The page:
Each anti-return device is thus formed during the same operation as the corresponding bend.

It can be noted that resorting to a hollow element can advantageously limit the mass of material used, reduce the energy needed for machining, to make the element light without compromising resistance to mechanical stresses and finally to keep the cost of the implant down. The tube of circular cross-section is itself a crude format, preferred if it is a format common to numerous bio-compatible materials and widely available on the market in various sizes.

The step (a) and more precisely the sub-steps (a1) and (a2) described above can naturally be repeated, sequentially or simultaneously, at each of the ends of the oblong part so as to fashion an implant 1 as in the exemplary embodiments illustrated in FIGS. 1, 3, 4, 6 and 7.

However, the method of manufacture of the present disclosure is in no way limited to this type of implant and can, in particular, be used to produce implants having a single fixing section (or a single side), as with staples or other pins intended to support by pinching or compression any tissue (bone, muscle, tendon, and the like) against a bone and having, opposite the fixing section, a side with atraumatic contours. Such implants can, in particular, be fixed in the cortical zone of a bone, for example, by being mated against the outer surface of the bone according to a radial approach.

The method can also incorporate a bending step (b) during which the oblong part is distorted plastically in order to confer on the implant 1 an ergonomic shape which substantially reproduces the natural anatomical configuration of the zone for installing the implant. The bending step (b) can occur before or after the step (a) for producing the means of fixing.

By way of a non-limitative example, in the case of producing an inter-phalangeal implant 1 intended for foot surgery, the method of manufacture, and more precisely the sub-steps (a1) of cutting, (a2) of splaying and (a3) of folding, can be applied to a titanium tube of internal diameter equal to 2.2 mm and of wall thickness 0.5 mm, so as to produce an implant with an overall length of the order of 15 to 30 mm, more preferably 17 mm to 25 mm, and of overall diameter between 2.7 mm and 4.5 mm inclusive.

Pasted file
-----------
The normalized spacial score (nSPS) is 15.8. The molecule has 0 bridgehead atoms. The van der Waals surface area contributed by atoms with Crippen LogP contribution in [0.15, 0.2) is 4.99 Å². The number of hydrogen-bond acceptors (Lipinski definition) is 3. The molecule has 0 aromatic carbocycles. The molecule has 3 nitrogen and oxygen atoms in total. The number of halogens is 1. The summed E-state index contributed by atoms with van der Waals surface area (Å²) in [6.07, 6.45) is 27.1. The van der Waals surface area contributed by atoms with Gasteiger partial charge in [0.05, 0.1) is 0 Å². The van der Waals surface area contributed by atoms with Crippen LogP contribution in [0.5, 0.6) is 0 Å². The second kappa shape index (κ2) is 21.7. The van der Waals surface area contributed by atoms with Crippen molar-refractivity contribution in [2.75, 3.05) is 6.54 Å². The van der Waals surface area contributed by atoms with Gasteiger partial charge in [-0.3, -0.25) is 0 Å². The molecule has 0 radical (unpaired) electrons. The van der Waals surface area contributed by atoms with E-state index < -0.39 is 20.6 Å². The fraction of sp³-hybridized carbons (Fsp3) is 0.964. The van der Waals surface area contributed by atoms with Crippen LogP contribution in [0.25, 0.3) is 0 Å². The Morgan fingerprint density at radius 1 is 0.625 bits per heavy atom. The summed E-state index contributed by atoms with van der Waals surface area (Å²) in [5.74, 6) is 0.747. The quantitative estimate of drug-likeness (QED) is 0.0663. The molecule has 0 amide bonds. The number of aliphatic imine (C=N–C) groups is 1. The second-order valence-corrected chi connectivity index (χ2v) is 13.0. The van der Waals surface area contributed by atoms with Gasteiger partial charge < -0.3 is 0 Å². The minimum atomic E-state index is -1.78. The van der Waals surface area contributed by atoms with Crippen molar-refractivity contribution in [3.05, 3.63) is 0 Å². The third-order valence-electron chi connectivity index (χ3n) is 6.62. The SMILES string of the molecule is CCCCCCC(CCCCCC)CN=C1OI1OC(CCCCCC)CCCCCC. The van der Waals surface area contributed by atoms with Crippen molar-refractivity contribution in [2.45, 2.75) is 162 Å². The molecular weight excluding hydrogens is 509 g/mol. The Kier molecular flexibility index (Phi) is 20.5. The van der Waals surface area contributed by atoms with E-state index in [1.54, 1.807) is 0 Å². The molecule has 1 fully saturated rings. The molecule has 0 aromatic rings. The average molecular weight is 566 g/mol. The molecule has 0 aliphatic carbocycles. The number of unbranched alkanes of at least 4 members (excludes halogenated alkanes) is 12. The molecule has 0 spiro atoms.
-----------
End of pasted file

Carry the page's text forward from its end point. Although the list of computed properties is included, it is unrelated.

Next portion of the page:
Accordingly, the implant 1 of the present disclosure has an excellent seating in the bones, which is due not only to the multiplicity of anchoring points but also to the geometry of its means of fixing, which confer on the built-in links thus produced a firm and rigid resistance, whatever the direction of the mechanical stress on the link.

Moreover, such an implant can produce the fixing of a first bone to a second bone while minimizing the magnitude and the duration of the surgical intervention, in particular, the bone preparation.

In particular, the geometry of the implant 1 facilitates its introduction and its movement into the bone, at the same time ensuring an immediate and “automatic” mechanical bond of the implant in the bone upon introduction, without requiring later manipulation.

Furthermore, the simplicity of production of such an implant advantageously allows the implant to be produced at a particularly competitive cost.

Finally, such an implant, capable of being matched in its geometry and in its dimensions for varied uses in different configurations of fixing zones, in particular, joints, guarantees excellent comfort in use for the patient because of the versatility and ergonomics of the implant.

All patents, patent applications and publications referred to herein are incorporated by reference in their entirety.

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Classifications
U.S. Classification606/300, 606/78, 623/21.15
International ClassificationA61B17/84, A61B17/04, A61F2/08
Cooperative ClassificationA61B2017/00455, A61B17/164, A61B17/7266, A61B2017/00862, A61B17/1604, A61B17/1682, A61B2017/00526
European ClassificationA61B17/72E6B, A61B17/16C, A61B17/16S12
Legal Events
DateCodeEventDescription
21 Feb 2008ASAssignment
Owner name: NEWDEAL, FRANCE